‘I feel like I’m so special’: International students love going to high school here
The Windsor Star/Brian Cross
Juejie Pan and Zuwei Liare are part of a rapidly growing complement of international students at local Catholic high schools, the result of a recruitment campaign created to help fill all the empty desks as enrolment declines.
They say they love going to high school in Windsor, where any homesickness for their families in China has been negated by the friendships they’ve forged.
“Seriously, I have so many friends,” says Zuwei, 17, speaking solid English and dressed in the school uniform for Holy Names, the South Windsor Catholic high school he’s attended for the last year. In China, students spend their whole day, from 6 a.m. to 9 p.m., in school.
“And there’s huge pressure, from the school and from parents, you have to study all day, six days a week.”
He can barely contain his excitement as he describes how students can become friends with their teachers here, and how fun it is to be billeted with a bustling three-child Windsor family, much different from China where the one-child rule equates to a fairly sedate home life.
“In Canada, you can enjoy your life,” says Zuwei, who spoke such little English when he arrived here in 2012 the immigration officials had no idea what he was saying. These days he’s learning French from his host family and is a road hockey regular.
Last year — the first year when students started coming — there were 11. This year there are more than 80 motivated and bright students from such countries as China, South Korea, Vietnam, Mexico, Colombia, Spain and Japan. And if the Catholic board had more families willing to billet an international student, there could be hundreds more, says Sherrilynn Colley-Vegh, director of the International Education Program.
She recalled how last year at a high school dance, the Japanese students plugged their iPod into the sound system and the entire student body was dancing to their music. At St. Anne in June, about 300 students came out to a going-away party for a departing Spanish student . The international students are taken to hockey games, bowling and many other typically Canadian outings.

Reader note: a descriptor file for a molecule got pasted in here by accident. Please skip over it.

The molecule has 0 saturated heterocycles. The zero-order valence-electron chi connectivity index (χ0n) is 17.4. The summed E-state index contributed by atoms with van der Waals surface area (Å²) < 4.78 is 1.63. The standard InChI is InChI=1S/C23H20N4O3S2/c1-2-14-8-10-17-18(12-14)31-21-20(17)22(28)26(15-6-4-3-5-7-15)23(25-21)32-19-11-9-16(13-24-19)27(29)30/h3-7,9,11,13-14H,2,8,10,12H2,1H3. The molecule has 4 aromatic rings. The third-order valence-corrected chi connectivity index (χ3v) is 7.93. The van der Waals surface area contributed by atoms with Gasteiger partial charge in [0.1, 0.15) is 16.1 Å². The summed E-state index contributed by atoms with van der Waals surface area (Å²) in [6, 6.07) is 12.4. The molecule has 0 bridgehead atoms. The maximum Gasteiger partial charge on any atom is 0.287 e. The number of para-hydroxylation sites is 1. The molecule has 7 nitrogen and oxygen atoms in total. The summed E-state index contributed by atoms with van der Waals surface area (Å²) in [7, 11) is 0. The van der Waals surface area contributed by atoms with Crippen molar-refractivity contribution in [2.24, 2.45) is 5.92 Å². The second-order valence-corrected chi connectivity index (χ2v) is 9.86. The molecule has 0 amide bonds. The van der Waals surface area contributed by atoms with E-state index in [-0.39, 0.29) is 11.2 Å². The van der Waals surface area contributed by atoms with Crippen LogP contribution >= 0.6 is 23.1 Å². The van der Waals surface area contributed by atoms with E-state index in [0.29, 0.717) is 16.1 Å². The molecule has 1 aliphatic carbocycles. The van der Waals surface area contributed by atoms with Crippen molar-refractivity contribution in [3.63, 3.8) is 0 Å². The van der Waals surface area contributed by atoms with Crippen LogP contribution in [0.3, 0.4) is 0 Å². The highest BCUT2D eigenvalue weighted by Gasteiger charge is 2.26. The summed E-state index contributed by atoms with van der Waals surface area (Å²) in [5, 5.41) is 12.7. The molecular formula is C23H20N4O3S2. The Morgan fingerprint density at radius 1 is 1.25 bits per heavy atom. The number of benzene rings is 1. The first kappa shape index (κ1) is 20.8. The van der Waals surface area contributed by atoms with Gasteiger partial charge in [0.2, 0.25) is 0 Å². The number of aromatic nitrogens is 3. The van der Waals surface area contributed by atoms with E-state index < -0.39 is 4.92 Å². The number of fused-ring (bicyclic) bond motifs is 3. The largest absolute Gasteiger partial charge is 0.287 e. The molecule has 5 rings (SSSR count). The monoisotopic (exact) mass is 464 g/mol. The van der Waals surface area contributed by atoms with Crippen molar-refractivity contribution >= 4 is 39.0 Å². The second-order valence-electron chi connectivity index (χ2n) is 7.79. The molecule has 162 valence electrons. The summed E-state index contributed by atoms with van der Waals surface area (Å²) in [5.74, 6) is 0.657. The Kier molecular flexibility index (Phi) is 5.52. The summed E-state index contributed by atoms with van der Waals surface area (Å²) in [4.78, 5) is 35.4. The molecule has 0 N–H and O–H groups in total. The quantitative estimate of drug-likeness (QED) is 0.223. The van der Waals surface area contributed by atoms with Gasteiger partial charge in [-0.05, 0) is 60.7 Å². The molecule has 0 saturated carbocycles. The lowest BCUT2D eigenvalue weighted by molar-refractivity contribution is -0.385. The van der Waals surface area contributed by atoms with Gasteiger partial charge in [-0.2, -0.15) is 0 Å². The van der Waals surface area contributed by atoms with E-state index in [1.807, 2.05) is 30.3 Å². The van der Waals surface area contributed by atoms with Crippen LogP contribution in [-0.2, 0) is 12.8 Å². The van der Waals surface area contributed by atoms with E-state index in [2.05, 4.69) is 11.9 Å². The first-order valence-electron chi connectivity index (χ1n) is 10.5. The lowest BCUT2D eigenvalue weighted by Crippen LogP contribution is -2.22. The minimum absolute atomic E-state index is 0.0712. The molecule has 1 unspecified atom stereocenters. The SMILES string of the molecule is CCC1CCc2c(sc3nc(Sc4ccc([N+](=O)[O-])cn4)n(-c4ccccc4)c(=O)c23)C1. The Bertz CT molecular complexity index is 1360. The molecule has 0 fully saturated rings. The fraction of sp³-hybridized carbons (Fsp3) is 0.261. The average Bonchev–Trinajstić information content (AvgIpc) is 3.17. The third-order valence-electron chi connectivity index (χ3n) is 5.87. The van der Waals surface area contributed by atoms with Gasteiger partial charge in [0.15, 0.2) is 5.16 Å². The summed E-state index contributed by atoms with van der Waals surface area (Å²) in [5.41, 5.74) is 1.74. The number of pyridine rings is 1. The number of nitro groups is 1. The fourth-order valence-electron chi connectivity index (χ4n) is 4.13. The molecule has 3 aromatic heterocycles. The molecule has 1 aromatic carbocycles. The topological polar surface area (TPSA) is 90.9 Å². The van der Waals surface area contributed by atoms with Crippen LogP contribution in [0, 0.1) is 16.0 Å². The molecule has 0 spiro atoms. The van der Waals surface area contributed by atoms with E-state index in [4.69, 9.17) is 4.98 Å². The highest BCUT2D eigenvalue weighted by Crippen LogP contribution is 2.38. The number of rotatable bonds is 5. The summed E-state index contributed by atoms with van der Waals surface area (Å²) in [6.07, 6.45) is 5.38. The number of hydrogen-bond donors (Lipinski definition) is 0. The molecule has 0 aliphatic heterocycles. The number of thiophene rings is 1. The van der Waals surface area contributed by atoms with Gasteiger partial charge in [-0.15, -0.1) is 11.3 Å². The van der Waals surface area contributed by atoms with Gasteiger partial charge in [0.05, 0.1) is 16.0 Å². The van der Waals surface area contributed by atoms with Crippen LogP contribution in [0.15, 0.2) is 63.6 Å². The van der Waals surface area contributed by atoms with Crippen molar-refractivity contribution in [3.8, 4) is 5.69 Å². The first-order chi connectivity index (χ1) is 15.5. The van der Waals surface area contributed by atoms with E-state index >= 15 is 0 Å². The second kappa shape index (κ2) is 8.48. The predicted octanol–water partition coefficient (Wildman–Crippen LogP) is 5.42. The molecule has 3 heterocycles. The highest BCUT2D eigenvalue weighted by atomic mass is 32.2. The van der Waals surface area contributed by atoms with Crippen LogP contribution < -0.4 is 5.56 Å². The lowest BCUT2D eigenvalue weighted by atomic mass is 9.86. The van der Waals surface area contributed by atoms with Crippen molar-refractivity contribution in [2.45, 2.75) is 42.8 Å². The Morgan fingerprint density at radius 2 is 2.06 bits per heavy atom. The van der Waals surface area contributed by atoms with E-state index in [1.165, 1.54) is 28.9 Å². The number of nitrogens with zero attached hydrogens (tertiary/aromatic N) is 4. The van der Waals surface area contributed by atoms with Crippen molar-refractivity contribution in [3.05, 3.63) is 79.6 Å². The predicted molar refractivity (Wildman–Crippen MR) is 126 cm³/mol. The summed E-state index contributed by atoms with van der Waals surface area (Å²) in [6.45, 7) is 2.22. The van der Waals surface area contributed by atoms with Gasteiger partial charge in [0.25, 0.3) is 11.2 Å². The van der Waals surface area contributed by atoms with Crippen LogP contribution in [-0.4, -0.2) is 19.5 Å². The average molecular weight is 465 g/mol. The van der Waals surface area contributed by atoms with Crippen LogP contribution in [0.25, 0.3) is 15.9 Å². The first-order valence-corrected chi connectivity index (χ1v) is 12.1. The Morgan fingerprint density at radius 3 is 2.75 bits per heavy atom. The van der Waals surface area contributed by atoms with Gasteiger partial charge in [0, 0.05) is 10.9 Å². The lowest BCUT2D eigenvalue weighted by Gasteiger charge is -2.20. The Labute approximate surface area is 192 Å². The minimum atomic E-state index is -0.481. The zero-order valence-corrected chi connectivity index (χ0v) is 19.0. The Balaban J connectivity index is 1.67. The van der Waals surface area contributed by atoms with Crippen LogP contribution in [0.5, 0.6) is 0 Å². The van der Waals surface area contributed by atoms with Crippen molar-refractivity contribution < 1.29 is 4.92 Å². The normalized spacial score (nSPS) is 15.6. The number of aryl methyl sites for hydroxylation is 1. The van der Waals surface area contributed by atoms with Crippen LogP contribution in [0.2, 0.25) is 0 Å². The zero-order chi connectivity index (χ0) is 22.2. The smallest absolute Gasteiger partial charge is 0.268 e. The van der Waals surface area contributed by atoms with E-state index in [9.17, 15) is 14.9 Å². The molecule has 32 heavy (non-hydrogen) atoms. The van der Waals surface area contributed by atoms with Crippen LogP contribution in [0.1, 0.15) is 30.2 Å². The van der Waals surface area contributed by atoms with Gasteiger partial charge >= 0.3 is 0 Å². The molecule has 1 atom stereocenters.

“It’s been a really neat experience,” said Colley-Vegh, who recently returned from a recruiting trip to China and South Korea. She said the presence of students from other countries also benefits the Canadian students. Math teachers have commented that Japanese students in their classes approached problems in very different ways than the rest of the class.
While the students are scattered throughout the Catholic high schools in the region, Assumption high school is particularly attractive because of its International Baccalaureate program — an accredited academic program that can cost $40,000 to $50,000 at private schools elsewhere in the world, she said.
The students pay a tuition of around $11,000 — about the same amount the Education Ministry funds per Ontario student – plus $700 a month to the host family. While the program helps with declining enrolment, “it also helps the city,” said Colley-Vegh. Many families end up following their children to Windsor and end up buying a house and setting up a life here. The students often end up attending the University of Windsor.
Mario Iatonna, the Catholic board’s executive superintendent of corporate services, said when the program was approved, the plan was to break even by Year 5. But it broke even in Year 3, started making profit last year in Year 4 ($25,000) and this year the projected revenue is $200,000.
“We have empty spaces, so putting a body in that space is a benefit to the board,” said Iatonna, who cited as an example Brennan high school, which has 300 vacant spaces.
The local public board doesn’t actively recruit international students, but does attract some, primarily to Massey high school which has an international reputation for its enriched math program. This year the board has 39 high school and seven elementary students, said spokesman Scott Scantlebury.
Juejie, 17, said her mother wanted her to come here because she thought of Canada as a peaceful country with good security and an education that fit her daughter’s needs better than the Chinese system.
“In China, I had to take subjects I don’t want, and the competition is very hard,” she said. “If I come here, I’m probably going to get into a university I want (she’s applying to the universities of Toronto and Waterloo for math and engineering), but in China, I may not.”
At Holy Names, she volunteers in the Peers as Teacher Helpers program, assisting Grade 9 and 10 students with science.
“I really enjoy my life here,” she said, recounting how in her first year she billeted with a Chinese-Canadian family, but became such good friends with one schoolmate, Vabna Talukdar, that she asked if she could move into her family’s house. Recently, the family had a birthday party for Vabna, and had cakes for both girls.
“I feel like I’m so special,” Juejie said.
The scenario was similar for Zuwei, who last year forged a close friendship with Randy Daigle, a Grade 12 student last year who’s now in computer engineering at the U of W.
“I asked Randy: Can I move into your house? And he said: ‘Yeah, sure, my mom likes you a lot.”
Zuwei, who is applying to the U of W’s engineering program for next fall, said he moved in with the Daigle family in September and they were already making plans for Christmas.
“It’s pretty fun, they’re an awesome family.”